The Adventurous Lectionary – Eleventh Sunday after Pentecost – July 31, 2016

The Adventurous Lectionary – Eleventh Sunday after Pentecost – July 31, 2016 July 22, 2016

The Adventurous Lectionary – Eleventh Sunday after Pentecost – July 31, 2016
Hosea 11:1-11
Psalm 107:1-9, 43
Colossians 3:1-11
Luke 12:13-21

In his classic text on the prophets, Abraham Joshua Heschel asserts that the prophet’s passion is energized by her or his vision of the divine pathos. The prophetic God is passionate for justice and God’s passion for justice is grounded in God’s intimate care for the world in all its wondrous messiness. God not only loves humankind, God loves individual persons and grieves when one of God’s children is homeless, abused, unjustly treated, or neglected. God is equally passionate in God’s response to those who commit injustice. God still loves them, but God’s passion may sound like what Hosea describes as a lion roaring in the wilderness.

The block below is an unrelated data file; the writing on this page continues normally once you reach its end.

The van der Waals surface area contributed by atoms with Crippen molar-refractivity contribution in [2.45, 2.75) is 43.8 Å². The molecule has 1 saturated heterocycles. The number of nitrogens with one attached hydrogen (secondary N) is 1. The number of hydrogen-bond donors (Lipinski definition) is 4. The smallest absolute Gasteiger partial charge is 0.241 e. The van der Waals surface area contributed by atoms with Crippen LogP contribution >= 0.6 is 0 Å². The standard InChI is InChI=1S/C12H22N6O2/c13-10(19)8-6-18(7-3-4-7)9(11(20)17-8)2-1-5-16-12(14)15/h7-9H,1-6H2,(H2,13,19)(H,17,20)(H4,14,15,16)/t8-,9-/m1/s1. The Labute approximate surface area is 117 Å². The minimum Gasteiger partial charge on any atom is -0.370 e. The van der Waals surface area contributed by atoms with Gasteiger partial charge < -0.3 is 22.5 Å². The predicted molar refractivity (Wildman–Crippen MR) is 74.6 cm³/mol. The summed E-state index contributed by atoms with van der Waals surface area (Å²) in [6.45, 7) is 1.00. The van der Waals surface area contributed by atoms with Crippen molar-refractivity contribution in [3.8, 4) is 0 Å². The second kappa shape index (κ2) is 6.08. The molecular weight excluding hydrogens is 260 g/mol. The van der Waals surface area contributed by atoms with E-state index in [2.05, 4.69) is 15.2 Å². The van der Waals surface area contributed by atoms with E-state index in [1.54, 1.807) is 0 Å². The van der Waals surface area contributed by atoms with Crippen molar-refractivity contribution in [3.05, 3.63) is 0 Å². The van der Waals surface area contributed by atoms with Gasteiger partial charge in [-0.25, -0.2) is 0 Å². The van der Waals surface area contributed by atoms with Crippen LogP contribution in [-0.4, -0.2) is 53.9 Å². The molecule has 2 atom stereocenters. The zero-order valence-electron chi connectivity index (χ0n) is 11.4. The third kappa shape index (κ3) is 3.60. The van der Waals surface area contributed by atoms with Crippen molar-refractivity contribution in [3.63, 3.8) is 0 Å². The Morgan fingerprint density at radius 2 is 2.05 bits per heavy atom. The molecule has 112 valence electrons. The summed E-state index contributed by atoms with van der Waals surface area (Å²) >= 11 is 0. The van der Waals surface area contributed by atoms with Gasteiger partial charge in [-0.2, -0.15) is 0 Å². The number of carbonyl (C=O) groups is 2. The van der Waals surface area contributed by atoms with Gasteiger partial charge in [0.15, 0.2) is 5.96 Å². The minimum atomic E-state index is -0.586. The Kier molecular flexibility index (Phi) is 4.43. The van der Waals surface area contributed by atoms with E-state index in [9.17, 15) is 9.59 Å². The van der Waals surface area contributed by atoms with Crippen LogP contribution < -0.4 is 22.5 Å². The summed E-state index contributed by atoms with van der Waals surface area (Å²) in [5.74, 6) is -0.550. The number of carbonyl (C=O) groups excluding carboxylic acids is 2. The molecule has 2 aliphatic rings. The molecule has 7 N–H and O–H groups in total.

Hosea’s words epitomize the divine pathos. God’s people are bone of God’s bone and flesh of God’s flesh. God mourns, laments, struggles with mixed feelings of love and rage, and vows to be faithful to God’s people despite their infidelity. God sees the people suffering as a result of their injustice and mourns for them, knowing how painful the consequences of injustice will be them.

Hosea’s God is literally mad as hell at these wayward people. But, love tempers God’s anger at their behavior. Like a parent whose child has gone astray, God is angry and anguished, but this cannot nullify God’s love. While we may have more “rational” and “dispassionate” understandings of God’s love, we need to ask ourselves imaginatively questions such as “What would anger God about our nation’s behavior? Where have we brought pain to God?” We must ourselves, “Where are we turning away from God? Where are we oblivious to God’s call through the experience of those persons who, to use Howard Thurman’s words, have their backs against the wall due to poverty and injustice.